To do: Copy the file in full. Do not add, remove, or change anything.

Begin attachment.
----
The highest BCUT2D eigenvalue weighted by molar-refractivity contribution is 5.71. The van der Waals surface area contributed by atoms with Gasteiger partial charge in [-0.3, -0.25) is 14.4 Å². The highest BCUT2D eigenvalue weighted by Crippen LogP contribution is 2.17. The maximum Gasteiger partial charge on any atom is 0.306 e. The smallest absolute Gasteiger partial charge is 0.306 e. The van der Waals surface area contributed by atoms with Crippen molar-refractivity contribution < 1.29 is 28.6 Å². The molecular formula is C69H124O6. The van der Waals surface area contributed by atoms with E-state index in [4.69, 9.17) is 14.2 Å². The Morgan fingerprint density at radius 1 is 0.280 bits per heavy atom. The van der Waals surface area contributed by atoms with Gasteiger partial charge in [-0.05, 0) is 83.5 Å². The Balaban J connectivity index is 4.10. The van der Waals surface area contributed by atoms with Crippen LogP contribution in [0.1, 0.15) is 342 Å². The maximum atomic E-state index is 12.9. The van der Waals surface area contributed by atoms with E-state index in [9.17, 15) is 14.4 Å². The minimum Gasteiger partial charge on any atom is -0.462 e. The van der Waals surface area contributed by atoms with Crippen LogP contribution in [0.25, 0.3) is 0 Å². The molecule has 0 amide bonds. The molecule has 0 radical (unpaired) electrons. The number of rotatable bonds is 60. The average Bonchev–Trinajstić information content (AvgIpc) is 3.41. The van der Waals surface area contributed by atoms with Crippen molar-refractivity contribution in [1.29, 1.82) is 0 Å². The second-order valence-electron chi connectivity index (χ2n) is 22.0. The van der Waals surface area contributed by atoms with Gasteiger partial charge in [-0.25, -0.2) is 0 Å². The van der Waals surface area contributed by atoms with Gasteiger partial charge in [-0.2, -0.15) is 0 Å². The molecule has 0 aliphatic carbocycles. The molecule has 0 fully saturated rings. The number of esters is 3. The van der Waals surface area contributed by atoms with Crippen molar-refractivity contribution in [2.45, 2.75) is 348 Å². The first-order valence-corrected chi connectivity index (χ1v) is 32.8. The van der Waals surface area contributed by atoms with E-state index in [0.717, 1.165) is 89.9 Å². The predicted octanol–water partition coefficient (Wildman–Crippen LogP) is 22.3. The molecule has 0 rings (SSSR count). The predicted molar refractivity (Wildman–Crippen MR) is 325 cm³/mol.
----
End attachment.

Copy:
The highest BCUT2D eigenvalue weighted by molar-refractivity contribution is 5.71. The van der Waals surface area contributed by atoms with Gasteiger partial charge in [-0.3, -0.25) is 14.4 Å². The highest BCUT2D eigenvalue weighted by Crippen LogP contribution is 2.17. The maximum Gasteiger partial charge on any atom is 0.306 e. The smallest absolute Gasteiger partial charge is 0.306 e. The van der Waals surface area contributed by atoms with Crippen molar-refractivity contribution < 1.29 is 28.6 Å². The molecular formula is C69H124O6. The van der Waals surface area contributed by atoms with E-state index in [4.69, 9.17) is 14.2 Å². The Morgan fingerprint density at radius 1 is 0.280 bits per heavy atom. The van der Waals surface area contributed by atoms with Gasteiger partial charge in [-0.05, 0) is 83.5 Å². The Balaban J connectivity index is 4.10. The van der Waals surface area contributed by atoms with Crippen LogP contribution in [0.1, 0.15) is 342 Å². The maximum atomic E-state index is 12.9. The van der Waals surface area contributed by atoms with E-state index in [9.17, 15) is 14.4 Å². The minimum Gasteiger partial charge on any atom is -0.462 e. The van der Waals surface area contributed by atoms with Crippen LogP contribution in [0.25, 0.3) is 0 Å². The molecule has 0 amide bonds. The molecule has 0 radical (unpaired) electrons. The number of rotatable bonds is 60. The average Bonchev–Trinajstić information content (AvgIpc) is 3.41. The van der Waals surface area contributed by atoms with Crippen molar-refractivity contribution in [1.29, 1.82) is 0 Å². The second-order valence-electron chi connectivity index (χ2n) is 22.0. The van der Waals surface area contributed by atoms with Gasteiger partial charge in [-0.25, -0.2) is 0 Å². The van der Waals surface area contributed by atoms with Gasteiger partial charge in [-0.2, -0.15) is 0 Å². The molecule has 0 aliphatic carbocycles. The molecule has 0 fully saturated rings. The number of esters is 3. The van der Waals surface area contributed by atoms with Crippen molar-refractivity contribution in [2.45, 2.75) is 348 Å². The first-order valence-corrected chi connectivity index (χ1v) is 32.8. The van der Waals surface area contributed by atoms with E-state index in [0.717, 1.165) is 89.9 Å². The predicted octanol–water partition coefficient (Wildman–Crippen LogP) is 22.3. The molecule has 0 rings (SSSR count). The predicted molar refractivity (Wildman–Crippen MR) is 325 cm³/mol.